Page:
Lux Helsinki spreads light and warmth

When the dark months are here, we really need some illumination to light up Helsinki and our minds, too.

Our intrepid, chilly-fingered photographer explores the illuminations of the annual light festival Lux Helsinki.

It is not uncommon for temperatures in January to dip below minus 20 degrees Celsius, yet this doesn’t stop the crowds from turning out for the annual Light Festival Lux Helsinki. The idea is to brighten up the city streets at the darkest time of the year, with light installations transforming the parks and façades of familiar landmarks.

Visitors this year can follow a “trail of light” that includes buildings, monuments and courtyards around Kruununhaka, the neighbourhood where Senate Square and Helsinki Cathedral are located, and in the downtown core. The concept has evolved over its more than two decades of existence to embrace side events, including panel discussions on light and art, street food, and sound and light performances. Lux Helsinki installations can be viewed in 2022 from January 5 to 9.

Lux Helsinki shows a wide spectrum of light art*

Candy House by Sun Effects marks the beginning of the Lux Helsinki ‘trail’, adding spectacular and frivolous colour to the historic façade of the Ateneum Art Museum. Photo: Tim Bird

Surreal giant anglepoise lampstands comprise Lampounette by Tilt along the Esplanade Park. Photo: Tim Bird

“They were there,” by Alexander Reichstein, is a ghostly procession of historical figures along Sofiankatu. Photo: Tim Bird

During Lux Helsinki the sun is up approximately 6.5 hours per day so some extra light is needed. Photo: Tim Bird

Ilon kuvia (Images of Joy) is an interpretation of joy by eight different artists. The work is a shifting projection onto the surface of the Cathedral. Photo: Tim Bird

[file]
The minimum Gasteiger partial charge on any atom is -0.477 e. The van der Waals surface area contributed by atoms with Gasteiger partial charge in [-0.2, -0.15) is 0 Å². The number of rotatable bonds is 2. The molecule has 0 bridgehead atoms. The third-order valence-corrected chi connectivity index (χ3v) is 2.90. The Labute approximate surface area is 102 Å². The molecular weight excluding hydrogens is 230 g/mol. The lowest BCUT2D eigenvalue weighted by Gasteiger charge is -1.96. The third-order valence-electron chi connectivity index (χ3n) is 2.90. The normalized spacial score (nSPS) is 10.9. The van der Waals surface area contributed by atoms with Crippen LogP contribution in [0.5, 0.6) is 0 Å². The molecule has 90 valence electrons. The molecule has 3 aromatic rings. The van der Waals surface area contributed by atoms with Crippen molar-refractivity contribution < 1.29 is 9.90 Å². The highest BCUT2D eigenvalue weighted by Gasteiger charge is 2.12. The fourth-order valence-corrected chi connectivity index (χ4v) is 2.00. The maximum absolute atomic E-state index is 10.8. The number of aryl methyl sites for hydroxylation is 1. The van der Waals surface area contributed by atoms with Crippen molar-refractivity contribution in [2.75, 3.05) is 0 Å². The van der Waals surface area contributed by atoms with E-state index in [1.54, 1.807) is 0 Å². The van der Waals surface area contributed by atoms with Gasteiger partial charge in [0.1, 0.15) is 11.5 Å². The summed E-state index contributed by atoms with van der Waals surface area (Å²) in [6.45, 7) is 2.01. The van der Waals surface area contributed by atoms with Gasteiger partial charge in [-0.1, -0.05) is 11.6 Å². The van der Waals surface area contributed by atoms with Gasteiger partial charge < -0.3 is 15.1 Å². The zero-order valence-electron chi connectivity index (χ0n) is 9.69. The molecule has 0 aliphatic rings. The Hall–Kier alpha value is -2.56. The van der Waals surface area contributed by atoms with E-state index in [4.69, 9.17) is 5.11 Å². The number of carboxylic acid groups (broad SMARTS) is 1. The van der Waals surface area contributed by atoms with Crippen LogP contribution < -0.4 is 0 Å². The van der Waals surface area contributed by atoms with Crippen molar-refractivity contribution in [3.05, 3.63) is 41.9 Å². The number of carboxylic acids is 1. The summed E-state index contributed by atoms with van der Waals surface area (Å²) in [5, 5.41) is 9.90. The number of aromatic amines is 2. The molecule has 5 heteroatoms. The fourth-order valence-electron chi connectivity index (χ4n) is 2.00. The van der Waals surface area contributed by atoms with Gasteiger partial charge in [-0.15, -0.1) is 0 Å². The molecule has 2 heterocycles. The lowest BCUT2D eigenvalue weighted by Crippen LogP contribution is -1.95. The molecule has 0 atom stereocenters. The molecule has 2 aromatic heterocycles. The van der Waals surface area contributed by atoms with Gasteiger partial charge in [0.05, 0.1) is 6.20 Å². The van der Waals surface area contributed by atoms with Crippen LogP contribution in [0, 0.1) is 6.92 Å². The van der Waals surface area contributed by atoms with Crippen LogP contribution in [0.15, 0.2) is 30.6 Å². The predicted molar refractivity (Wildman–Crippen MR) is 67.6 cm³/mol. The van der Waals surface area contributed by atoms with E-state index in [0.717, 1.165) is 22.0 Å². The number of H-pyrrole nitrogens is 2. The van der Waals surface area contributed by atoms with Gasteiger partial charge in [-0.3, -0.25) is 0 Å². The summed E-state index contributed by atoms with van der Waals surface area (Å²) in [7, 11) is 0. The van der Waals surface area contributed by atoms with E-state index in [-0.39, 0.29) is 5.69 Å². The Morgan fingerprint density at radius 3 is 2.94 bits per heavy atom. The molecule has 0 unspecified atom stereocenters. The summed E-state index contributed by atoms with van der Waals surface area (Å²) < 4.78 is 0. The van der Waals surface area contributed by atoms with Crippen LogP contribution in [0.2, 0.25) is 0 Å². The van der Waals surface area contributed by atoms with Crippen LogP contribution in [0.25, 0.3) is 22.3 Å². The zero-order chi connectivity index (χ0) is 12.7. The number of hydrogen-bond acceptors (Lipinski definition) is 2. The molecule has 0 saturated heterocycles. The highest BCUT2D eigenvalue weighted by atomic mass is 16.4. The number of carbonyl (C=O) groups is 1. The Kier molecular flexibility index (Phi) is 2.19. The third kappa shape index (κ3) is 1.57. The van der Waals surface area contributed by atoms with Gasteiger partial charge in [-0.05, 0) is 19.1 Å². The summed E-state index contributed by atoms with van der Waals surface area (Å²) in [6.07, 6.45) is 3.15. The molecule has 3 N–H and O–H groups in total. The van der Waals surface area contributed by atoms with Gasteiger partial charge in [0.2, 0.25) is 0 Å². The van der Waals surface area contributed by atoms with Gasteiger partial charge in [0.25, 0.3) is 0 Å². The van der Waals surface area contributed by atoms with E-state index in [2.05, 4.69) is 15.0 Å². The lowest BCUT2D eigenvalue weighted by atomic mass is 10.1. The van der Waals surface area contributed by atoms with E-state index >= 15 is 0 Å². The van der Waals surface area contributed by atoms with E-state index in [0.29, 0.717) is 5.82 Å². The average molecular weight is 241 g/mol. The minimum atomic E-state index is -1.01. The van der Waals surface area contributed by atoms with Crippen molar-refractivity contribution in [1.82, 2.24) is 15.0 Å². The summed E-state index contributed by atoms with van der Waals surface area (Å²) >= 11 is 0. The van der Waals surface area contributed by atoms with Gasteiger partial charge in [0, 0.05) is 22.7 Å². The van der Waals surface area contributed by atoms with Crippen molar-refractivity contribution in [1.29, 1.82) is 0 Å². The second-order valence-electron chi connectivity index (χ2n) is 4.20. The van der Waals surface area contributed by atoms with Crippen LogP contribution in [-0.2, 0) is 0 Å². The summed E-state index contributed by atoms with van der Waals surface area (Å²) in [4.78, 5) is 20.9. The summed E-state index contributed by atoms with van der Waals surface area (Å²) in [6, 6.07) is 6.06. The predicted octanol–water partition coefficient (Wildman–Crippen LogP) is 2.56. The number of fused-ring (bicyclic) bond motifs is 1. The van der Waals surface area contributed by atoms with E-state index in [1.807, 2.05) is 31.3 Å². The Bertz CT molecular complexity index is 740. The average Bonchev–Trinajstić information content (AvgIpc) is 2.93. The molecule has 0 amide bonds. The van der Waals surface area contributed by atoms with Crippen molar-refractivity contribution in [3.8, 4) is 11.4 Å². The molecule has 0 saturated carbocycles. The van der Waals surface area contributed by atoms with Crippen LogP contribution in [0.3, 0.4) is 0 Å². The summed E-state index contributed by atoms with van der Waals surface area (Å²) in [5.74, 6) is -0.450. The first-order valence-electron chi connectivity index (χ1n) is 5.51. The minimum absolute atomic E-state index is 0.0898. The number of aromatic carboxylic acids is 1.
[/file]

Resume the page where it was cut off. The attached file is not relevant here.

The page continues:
Ilon kuvia (Images of Joy) was created by artists from very different genres of art: they include photographer Stefan Bremer, photographer Eeva Hannula, painter Henna Jula, media artist Heta Kuchka, graphic artist Visa Norros, painter Maiju Salmenkivi, lighting designer Petri Tuhkanen and painter and comic book artist Katja Tukiainen.  Photo: Tim Bird

Cloud, by Canadians Caitlind r.c. Brown and Wayne Garret, marks the junction between Annankatu and Kalevankatu.  Photo: Tim Bird

Shader’s Megamap stops walkers in their tracks on the side of the Helsinki Cathedral Bell Tower.  Photo: Tim Bird

Megamap opens the viewer's senses and stimulates the imagination, showing what lies beneath the surface of familiar things. The piece can be viewed without a break and will last seven minutes. Photo: Tim Bird

Light therapy to combat the “kaamos,” or polar winter, is available in Annantalo.  Photo: Tim Bird

Lux Helsinki has grown into more than just a light show, and visitors are catered for along the route by street food vendors. Photo: Tim Bird

The Old Church Park in Bulevardi is transformed into a Lantern Park and Color Park by various artists. Photo: Tim Bird

 *(Photos taken during Lux Helsinki in January 2016)

By Tim Bird